Calligraaf finds a cure for Parkinson’s disease with a brain battery

For the past 10 years, Assist. associate Dr. Hüseyin Öksüz was diagnosed with Parkinson’s disease 7 years ago. The symptoms of the disease increased over time and he was unable to eat, wear his clothes and turn over in bed. He began to have difficulty realizing his greatest passion, the art of calligraphy. He could not complete his works as quickly as he wished because of the slowness and stiffness in his movements due to illness. Neurosurgical therapy became a new hope in Öksüz’s life. associate Dr. He regained his health after the surgery performed by Ali Zırh.


Calligrapher Hüseyin Öksüz said about his illness: “7 years ago I realized that something was wrong, but I didn’t understand it. The delay in my movements was also noticed by other teachers and my students at school. Now I knew I had to see a doctor. When I found out I had Parkinson’s, I wanted to end my school life, because I thought I wouldn’t be enough for my students, but I didn’t. Calligraphy has been a big part of my life. I didn’t want this job, which I’ve been doing with passion for years, to end because of Parkinson’s. I worked hard and cried a lot on the job, but I never gave up. We shortened my class hours, and with the support of school administrators and students, I tried to get through this process. I didn’t stop working until the day before surgery. The reason for this was that I did not accept the disease and trusted my doctor Ali Zırh. My trust was not in vain, I thank him very much”.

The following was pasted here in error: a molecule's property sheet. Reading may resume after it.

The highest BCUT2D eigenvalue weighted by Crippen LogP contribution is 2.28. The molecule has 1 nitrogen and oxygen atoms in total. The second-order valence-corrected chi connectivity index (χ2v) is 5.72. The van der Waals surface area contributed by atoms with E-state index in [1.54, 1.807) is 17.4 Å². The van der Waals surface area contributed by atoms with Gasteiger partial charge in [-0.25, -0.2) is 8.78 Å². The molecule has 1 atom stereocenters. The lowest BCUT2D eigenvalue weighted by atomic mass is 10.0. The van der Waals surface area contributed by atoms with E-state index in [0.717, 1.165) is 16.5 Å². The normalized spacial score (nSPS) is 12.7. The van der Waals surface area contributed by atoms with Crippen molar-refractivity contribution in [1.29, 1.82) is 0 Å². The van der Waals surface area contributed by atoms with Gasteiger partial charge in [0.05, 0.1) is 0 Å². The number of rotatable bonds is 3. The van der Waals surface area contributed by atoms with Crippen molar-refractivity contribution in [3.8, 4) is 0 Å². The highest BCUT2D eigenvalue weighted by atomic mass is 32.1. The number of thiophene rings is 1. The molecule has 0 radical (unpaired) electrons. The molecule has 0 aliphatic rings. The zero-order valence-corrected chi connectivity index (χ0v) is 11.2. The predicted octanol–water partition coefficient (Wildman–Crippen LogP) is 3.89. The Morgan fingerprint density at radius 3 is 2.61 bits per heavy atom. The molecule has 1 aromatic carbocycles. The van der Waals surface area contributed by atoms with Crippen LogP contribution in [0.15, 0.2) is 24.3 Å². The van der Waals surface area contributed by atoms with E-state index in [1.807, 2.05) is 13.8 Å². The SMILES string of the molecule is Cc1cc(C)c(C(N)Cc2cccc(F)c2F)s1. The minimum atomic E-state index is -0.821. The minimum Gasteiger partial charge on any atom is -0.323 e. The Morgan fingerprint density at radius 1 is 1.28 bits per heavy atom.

Brain and Nerve Surgery Specialist Assoc. Dr. Ali Zırh said: “Parkinson’s disease is a disease that occurs with the decrease of the substance called “dopamine” in the brain. Symptoms of Parkinson’s include “counting money,” trembling in the hands, slowing down in movements, failure of the arms to participate in body swinging and walking, clinging to the body, darkening of the gaze, and a facial condition that may become expressed as a “mask face” with a decrease in facial expressions, walking with small steps and leaning forward. The first option in this disease is mainly drug therapy. In cases where drug therapy is insufficient or serious side effects of drugs are experienced, the surgical method, the brain pacemaker, comes to the fore. We perform brain battery implant surgeries while our patients are awake, talking and in conversation. We can describe this treatment as ‘turning back the clock on the disease,'” he said.


On the issue of age in brain battery treatment, Dr. Armor continued:

“In some cases, surgery cannot be recommended for a young patient and we can find an older patient who is suitable for surgery. In short, age alone is not a criterion; Many criteria, such as the patient’s response to the drug, mental status, and the anatomical structure of the brain, determine the decision for surgery. Our 79-year-old esteemed calligrapher Hüseyin Bey was one of our patients. We are very happy that he can continue his life where he left off and perform his art with the treatment of a brain battery.”

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